“I have always imagined that paradise will be a kind of library.” So said the famed novelist Jorge Luis Borges, and if you love those musty old buildings packed with study carrels and knowledge, you probably share his heavenly sentiment.
Today, the library is as essential as ever. I mean physical libraries, the same brick-and-mortar buildings that have been lending books since the dawn of America. However, how does a place full of hardbacks and CDs keep pace with the digital universe? By adapting to its logic and evolving with the times.
Armed with a simple library card, you can put your tax money to good use and support one of the noblest institutions there is – all the while enjoying a near-limitless supply of literature, periodicals, music, movies, and even free office space. Here are just a few of the perks your local library has to offer.
1. eBooks and Audiobooks
When you think “library,” you think books. But books come in many varieties, including picture books for kids, paperbacks for the beach, and large-print books for people with visual challenges.
The explosion of media has birthed multiple new formats as well: libraries today also boast an impressive number of eBooks and audiobooks, all for free with a library card. All you need is your eReader (such as the super-cheap Kindle) and/or an audiobook app that supports your library’s file types (such as Overdrive), and you can binge on books the way you binge TV shows.
Just keep in mind eBooks and audiobooks from the library come with due dates, just like the print books do – you’ll be able to keep your copy for generally about two weeks, then you’ll have to renew your reading material, or let it be available again to other library cardholders.
Specific titles, especially beloved bestsellers, may not always be available either. However, you can place hold requests, just like with print books, and get the link to download your copy as soon as it’s available.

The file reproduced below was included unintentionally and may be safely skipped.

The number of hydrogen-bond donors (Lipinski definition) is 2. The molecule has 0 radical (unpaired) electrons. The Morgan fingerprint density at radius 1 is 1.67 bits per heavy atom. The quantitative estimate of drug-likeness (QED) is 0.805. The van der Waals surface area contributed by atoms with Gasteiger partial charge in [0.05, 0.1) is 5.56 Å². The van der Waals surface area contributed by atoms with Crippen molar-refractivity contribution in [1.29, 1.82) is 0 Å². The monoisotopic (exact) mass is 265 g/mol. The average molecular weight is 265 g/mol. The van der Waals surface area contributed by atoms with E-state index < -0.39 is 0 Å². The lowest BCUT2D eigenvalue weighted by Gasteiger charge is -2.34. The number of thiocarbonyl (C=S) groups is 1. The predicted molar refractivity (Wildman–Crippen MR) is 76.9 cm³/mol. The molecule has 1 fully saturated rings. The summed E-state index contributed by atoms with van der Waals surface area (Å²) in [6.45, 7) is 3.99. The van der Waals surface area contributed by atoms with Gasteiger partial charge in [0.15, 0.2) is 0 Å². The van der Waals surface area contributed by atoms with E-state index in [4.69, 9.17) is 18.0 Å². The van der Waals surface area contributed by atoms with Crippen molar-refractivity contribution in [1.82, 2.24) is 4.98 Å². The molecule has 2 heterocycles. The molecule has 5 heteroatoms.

2. DVDs and CDs
Long before streaming, libraries made a go of competing with video and music stores with one big exception – the tapes, DVDs and CDs would be free to check out with a library card.
Sure, the selection might be somewhat more limited, and new releases wouldn’t get there as quickly, and sometimes the DVDs or CDs would be scratched and difficult to play. The movies would be free, and still are free at your local library right now.
The best approach to a library’s selection is to treat it like a thrift store: you never know what’s been donated over the years, so you can browse the eclectic collection for old favorites or bygone blockbusters you never got around to.
3. Wi-Fi and places to work
The “virtual office” usually means one of two things: your house, or a cafe. Coffee drinks add up, and sometimes leaving the house is a boon for productivity. The solution: an open table or padded chair, courtesy of your local book-lender. Every major library has free Wi-Fi, outlets, and designated places to work, and your only limitations are the hours of operation. (And don’t make any phone calls, obviously).
Libraries often have secluded workspaces and conference rooms you can reserve.
Need a computer too? Virtually all libraries have desktops available, and some even have laptops you can rent on site. These devices come with time limits on their use, but they’re still handy for many situations, and they often have printers available for use as well. So libraries make excellent work locations.
5. Free images
Need great stock images that are more historical or natural, or need to look at famous works of art, or some local maps? Libraries can help with all of that.
The New York Public Library has 200,000 free images you can use for any purpose, and you can download them from your home right now. It also has a collection of 180,000 works of art, literature, and performance, many of which are in the public domain, as well as 672,000 items in its digital collection in general.